Small-business bank loans become a bit easier to get
They're still tough and time-consuming, so consider startup alternatives
Your Business Credit
Elaine Pofeldt is a journalist whose articles on entrepreneurship and careers have appeared in Fortune, Working Mother, Money and many other publications. She is a former senior editor at Fortune Small Business magazine and an entrepreneur herself, as co-founder of 200kfreelancer.com, a website for independent professionals. She writes "Your Business Credit," a weekly column about small business and credit, for CreditCards.com.
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Dear Your Business Credit,
I am getting my business
plan together for my startup and I
intend to apply for a business loan, but am not
sure of the timing. What's the outlook for small business lending, will it get
better, and how will applying
for a small business loan impact my
personal credit? It's very good now and I
don't want to take a hit on it unnecessarily by applying for business loans. I
know from car-buying and home-buying that when you apply for an auto loan or mortgage,
applications are "bundled" and only create one "hit" on
your credit, even if you make multiple applications. Is the same true of
applications? -- Shelly
Congratulations on getting your business plan
together. With the economy getting a little stronger, it is a good time to
start a business for many entrepreneurs.
The outlook for small business lending has grown
better in recent months. When the
Reserve Board of
banks' senior loan officers in
January 2014, it found that they have generally been easing lending standards
on commercial and industrial loans. One big reason is that they are seeing more
competition for such loans. Domestic banks are also making it easier to get
commercial real estate loans, according to the poll. The survey included loan officers
from 75 domestic banks and 21 U.S. branches
and agencies of foreign banks.
Now here's the rub.
Banks are more inclined to lend to large
and midsize firms than small businesses. Among the loan officers, 84
lending standards for businesses with revenue of $50 million or more
stayed the same in the prior three months, while 14
percent said standards
had eased somewhat.
But for small businesses -- meaning those with annual revenue of less than $50 million -- 93 percent of loan officers said
standards for small businesses had not changed in the previous three months, and only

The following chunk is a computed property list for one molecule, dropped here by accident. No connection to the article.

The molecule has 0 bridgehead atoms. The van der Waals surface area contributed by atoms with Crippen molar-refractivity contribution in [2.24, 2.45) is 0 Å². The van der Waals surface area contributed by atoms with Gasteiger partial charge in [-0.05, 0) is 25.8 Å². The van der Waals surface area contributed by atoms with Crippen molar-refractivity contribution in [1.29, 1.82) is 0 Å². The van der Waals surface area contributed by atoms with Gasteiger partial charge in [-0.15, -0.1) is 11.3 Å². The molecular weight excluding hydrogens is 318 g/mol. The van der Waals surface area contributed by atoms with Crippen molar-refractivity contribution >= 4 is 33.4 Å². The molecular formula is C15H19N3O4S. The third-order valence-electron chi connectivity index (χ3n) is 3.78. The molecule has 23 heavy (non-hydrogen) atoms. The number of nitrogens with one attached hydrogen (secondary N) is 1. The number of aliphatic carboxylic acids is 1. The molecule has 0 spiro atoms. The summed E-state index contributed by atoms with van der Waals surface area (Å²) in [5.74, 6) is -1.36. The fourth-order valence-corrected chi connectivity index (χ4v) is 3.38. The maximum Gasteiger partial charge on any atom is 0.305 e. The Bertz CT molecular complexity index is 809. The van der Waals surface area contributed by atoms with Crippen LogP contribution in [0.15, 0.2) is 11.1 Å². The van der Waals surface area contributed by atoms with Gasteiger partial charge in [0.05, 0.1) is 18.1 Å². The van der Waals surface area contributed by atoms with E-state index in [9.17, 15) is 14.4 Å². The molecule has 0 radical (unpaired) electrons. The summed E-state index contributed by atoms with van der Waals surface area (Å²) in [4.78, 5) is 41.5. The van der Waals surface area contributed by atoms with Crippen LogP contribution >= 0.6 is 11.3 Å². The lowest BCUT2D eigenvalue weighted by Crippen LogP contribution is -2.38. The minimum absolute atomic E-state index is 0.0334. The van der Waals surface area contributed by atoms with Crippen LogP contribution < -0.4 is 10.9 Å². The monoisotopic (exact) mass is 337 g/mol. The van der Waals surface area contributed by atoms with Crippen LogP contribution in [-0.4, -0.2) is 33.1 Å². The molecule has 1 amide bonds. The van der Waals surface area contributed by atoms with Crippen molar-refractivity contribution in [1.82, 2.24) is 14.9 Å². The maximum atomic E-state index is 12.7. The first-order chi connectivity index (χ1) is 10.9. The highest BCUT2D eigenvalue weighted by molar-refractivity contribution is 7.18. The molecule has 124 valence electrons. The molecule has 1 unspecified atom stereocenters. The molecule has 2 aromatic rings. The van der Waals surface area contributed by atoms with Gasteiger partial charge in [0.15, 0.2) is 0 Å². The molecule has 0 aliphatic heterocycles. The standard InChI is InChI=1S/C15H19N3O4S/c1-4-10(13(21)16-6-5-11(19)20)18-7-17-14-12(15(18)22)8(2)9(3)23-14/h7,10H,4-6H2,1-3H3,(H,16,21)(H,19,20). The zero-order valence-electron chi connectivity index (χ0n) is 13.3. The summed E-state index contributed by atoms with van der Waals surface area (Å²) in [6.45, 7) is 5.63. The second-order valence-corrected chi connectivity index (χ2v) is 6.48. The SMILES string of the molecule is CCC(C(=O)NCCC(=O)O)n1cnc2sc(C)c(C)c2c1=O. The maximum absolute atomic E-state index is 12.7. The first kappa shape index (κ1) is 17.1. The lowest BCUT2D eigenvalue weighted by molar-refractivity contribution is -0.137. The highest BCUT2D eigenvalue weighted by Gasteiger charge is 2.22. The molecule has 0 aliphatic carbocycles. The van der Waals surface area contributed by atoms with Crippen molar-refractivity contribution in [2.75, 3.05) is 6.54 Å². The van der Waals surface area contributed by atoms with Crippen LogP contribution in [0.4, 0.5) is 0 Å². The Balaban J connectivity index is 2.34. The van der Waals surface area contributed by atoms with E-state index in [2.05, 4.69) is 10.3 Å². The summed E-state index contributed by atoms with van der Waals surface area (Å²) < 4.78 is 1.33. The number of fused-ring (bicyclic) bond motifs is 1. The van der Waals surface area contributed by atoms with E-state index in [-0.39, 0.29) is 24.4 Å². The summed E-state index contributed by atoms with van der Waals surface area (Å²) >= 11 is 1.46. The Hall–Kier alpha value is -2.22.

6 percent said they had eased somewhat. (There's a tiny bit of good news: Only
1 percent said standards had tightened somewhat.)
It's also getting easier to find an attractive deal.
The of credit lines for small firms stayed static at 74 percent of the
banks, but improved somewhat in 26 percent of the
It is smart to protect your personal credit, since you will most likely
be asked to personally guarantee a
small business loan from a
bank. Rohit Arora, CEO of
Biz2Credit, an online
borrowers and lenders based in New York City,
says that normally, each time you make
a loan application with
an individual bank, your credit gets hit. However, when you apply through a
matchmaking site like his, he says, "We do one soft pull and then qualify
the customers, as we have underwriting criteria of all
the lenders already in place." There are a number of online
matchmakers similar to Biz2Credit, so if you opt to use one, ask if they bundle
applications in this way.
Now let's look at your individual business, which is
a startup. Banks
have always been cautious about lending to brand-new
businesses. To avoid rejection of your application, get
"proof of concept" before you apply for a loan. Figure out if
there is some way to market what you plan to sell in the business on a limited
scale, to illustrate that people will buy it -- at
a sufficient pace to cover your overhead.
Doing this tells the banker that you not only have a
viable idea but also have the initiative to execute on it.
It will also tell you if you actually like running the
business, before you borrow money to fund it.
There are many ways to get proof of concept. Let's
say you do want to make and sell your own handbags. If you are getting purchases
from your friends and family, that's a good sign -- but
it doesn't tell you if you have a sustainable business. Try setting up a storefront
on an online crafts marketplace such
as Etsy or selling them at fairs and see how that goes.
The same can be done if you work in professional
services. If you work as a marketing director and want to start your own marketing
looking for freelance
projects you can do from home on evenings or weekends. (Just make sure you're
not violating any agreements you signed with your employer that prohibit
moonlighting.) Keep good records on
how much money you're generating, so you can show them to the banker. Many online
accounting systems make it easy to create a profit and loss statement, which is
something the banker will want to
Also consider other types of financing. Credit card
financing is often ideal for startups, especially if you have good credit and
have access to low interest rates. It is quick and easy, relative to applying
for a bank loan.
And don't overlook
financing the business with your own salary from a day job. Research released
in April 2014 by Gallup
shows that for 54 percent of
microbusiness owners, another job is
the main source of income for the
first year. Running a business doesn't have to be an all-or-nothing
prospect. Often, easing into full-time
business ownership gradually works best -- and it's easier on your bank
See related: With small-business loans elusive, credit cards may be an option
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Published: April 28, 2014
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